Posts Tagged ‘Jerusalem’

ISRAEL ON MY MIND, PART ONE

Carolyn and I just spent three weeks in Israel. Let me share some of the experience.

Let’s start with visiting leafy Perlstein Street in Bat Yam, south of Tel Aviv/Yaffo. In 2014, I discovered the street and “walked” it via Google Maps. It was a kick to be on a street bearing our name. Well, that of Jacob Perlstein (no relation), a developer. Life is good, right? But Elisha, our taxi driver, told us how hard life is in Israel. As in San Francisco, buying a home is out of reach for many people.

In high-energy Tel Aviv, we ate several breakfasts and a lunch (gigantic portions) at a café on Habima Square. It contains two theaters where large groups of new soldiers—men and women—see films and hear lectures there about Israeli history. Recruits—military service is mandatory except for the ultra-Orthodox, some of whom serve voluntarily—also visit museums like Yad Vashem, the Holocaust museum in Jerusalem, and archaeological sites. All to better understand what they’re defending. By the way, the Tel Aviv Museum of Art and Israel Museum in Jerusalem are standouts.

The young soldiers made me want to cry. They’re drafted after high school at about 18. (Torah sets military service—men only—at 20.) Why should young people—Israelis and Palestinians—continually face death? Chalk that up to the intransigence of Iran-backed Hamas and Lebanon’s Hezbollah. Former prime minister Golda Meir said it best when she castigated the Palestinians not for killing Israeli children but forcing Israelis to kill theirs.

I mention this because English-language newspapers reported Palestinians in Gaza being killed during Friday protests near Israel’s border fence. It’s terrible. But let’s not delude ourselves. Protests urged by Hamas don’t seek a Palestinian state alongside Israel. The goal remains getting “their” land back—the right to return to all of Israel. Which would annihilate the world’s lone Jewish State.

Note: Fifty-seven totally or heavily Muslim nations belong to the Organization of the Islamic Conference. Fifty-seven!

Do Gazans and West Bank Palestinians expect Israel’s 6.5 million Jews to desert the thriving nation they and their ancestors built over 70 years of statehood and in previous decades since the late 19th century? In 1947. the U.N. partitioned Palestine—an administrative area, not a nation. Israel accepted partition. A Palestinian state was available. The Arabs rejected it.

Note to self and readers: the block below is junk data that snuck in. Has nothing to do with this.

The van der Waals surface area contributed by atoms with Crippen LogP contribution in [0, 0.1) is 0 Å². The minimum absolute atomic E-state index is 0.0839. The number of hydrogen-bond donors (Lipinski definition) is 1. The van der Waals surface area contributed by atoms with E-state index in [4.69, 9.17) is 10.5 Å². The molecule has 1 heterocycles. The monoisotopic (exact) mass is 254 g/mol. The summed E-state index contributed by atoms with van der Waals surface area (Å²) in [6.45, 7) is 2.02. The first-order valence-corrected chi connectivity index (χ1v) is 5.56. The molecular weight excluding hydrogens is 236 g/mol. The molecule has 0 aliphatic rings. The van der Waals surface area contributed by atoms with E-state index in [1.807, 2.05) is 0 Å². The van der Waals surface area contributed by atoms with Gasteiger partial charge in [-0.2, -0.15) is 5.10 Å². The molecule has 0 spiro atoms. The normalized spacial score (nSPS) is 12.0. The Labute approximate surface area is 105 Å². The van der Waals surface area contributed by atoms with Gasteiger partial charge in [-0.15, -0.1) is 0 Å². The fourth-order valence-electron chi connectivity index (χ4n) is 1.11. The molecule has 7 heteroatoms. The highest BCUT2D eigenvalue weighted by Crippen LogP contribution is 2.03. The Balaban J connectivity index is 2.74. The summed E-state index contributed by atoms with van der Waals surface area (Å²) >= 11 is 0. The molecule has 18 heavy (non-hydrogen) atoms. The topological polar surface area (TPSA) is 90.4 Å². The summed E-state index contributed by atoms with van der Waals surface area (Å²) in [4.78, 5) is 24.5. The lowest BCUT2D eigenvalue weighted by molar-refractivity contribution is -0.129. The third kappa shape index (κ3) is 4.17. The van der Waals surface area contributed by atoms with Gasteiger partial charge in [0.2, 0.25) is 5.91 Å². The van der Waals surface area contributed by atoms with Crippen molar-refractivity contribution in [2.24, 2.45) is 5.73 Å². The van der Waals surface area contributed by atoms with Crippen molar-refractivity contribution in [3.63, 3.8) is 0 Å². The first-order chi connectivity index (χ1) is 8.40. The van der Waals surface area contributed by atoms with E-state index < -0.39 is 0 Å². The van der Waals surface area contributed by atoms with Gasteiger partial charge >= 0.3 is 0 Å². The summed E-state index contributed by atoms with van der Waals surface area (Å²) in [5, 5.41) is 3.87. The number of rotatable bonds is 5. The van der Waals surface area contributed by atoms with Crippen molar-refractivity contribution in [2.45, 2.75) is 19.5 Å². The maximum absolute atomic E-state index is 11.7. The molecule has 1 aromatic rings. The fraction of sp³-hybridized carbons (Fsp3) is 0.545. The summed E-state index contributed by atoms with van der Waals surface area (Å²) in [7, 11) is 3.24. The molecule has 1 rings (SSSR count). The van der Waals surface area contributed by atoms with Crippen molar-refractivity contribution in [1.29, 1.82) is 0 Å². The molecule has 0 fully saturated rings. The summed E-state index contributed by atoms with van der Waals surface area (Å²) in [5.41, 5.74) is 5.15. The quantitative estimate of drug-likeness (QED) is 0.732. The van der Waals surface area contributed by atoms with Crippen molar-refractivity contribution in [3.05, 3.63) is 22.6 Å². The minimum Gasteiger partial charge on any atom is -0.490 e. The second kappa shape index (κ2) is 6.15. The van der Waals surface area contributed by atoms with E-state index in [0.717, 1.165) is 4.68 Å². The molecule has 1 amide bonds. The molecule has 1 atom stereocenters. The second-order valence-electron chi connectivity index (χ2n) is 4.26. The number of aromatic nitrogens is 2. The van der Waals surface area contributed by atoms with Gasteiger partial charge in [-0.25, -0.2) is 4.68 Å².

Easily overlooked: Many “Palestinians” migrated to what is now Israel from other nearby regions of the Ottoman Empire and following World War One, the British Mandate. Jewish economic development created jobs.

I’m no fan of the Israeli right’s desire for either a single state—which likely would disenfranchise Arab citizens—or Palestinian autonomy in part of the West Bank rather than independence. The former, would legitimate Palestinian cries of “Israeli apartheid.” Palestinians show no inclination to accept the latter. Meanwhile, Hamas continues to oppose Israel’s right to exist. Gaza’s suffering worsens.

Israel is a marvelous country built with pluck and brains. Still, beneath the glow of technology, medical breakthroughs, great restaurants and superb arts—in Tel Aviv, we attended a Batsheva company dance performance—an undercurrent of anxiety remains.

It’s easy to comment—and sometimes condemn—Israeli politics from the safety of North America. Also, no matter how well-intentioned—a bit dishonest.

Next week, I’ll offer thoughts on religion based on visiting the Western Wall and family re our Passover stay at Masada.

To respond, click on “comments” to the right just below the title of this post. Then go to the response space at the bottom of the post.

SAN BERNARDINO

In a way, San Bernardino in Southern California’s Inland Empire has become America’s Paris and also its Jerusalem.

Why Paris? The City of Light symbolizes Western enlightenment and respect for human rights—values Islamists deplore. Why Jerusalem? The capital of Israel—even if the United States maintains its embassy in Tel Aviv—represents another symbol deplored by Islamists. It’s the power of Jews to direct their own future in the Middle East no longer subjugated, and periodically persecuted, under Muslim rule.

Why San Bernardino? While major cities across the nation guard against Islamist terrorism—New York and Boston have been there—“San Berdoo” in Southern California’s Inland Empire proved a target of opportunity. A Muslim couple—local residents—appear to have chosen to make a statement: No one is safe anywhere in America.

Much investigative work remains before conclusions can be drawn about whether the couple—he American-born, she Pakistani-born and raised in Saudi Arabia where they met—constituted a sleeper cell of ISIS or one of the Al Qaeda groups. But they seem to have become radicalized at some point, possibly years ago. And the military-style clothing, body armor, automatic weapons and remote-controlled bombs hint at long-term planning indicative of much more than a workplace confrontation.

Here, I want to go back to Israel, the Islamist mindset and Western perceptions. While Paris has been tense but thankfully quiet for the last few weeks, Jerusalem and all Israel continue to face what some term the “Knife Intifada.” Many dozens of Israeli Arabs and Palestinians—women as well as men—have attacked Jewish civilians, soldiers and police. Most have used knives. A few have used vehicles. Some attackers have killed Israelis. Many attackers have been killed as Israelis defended themselves.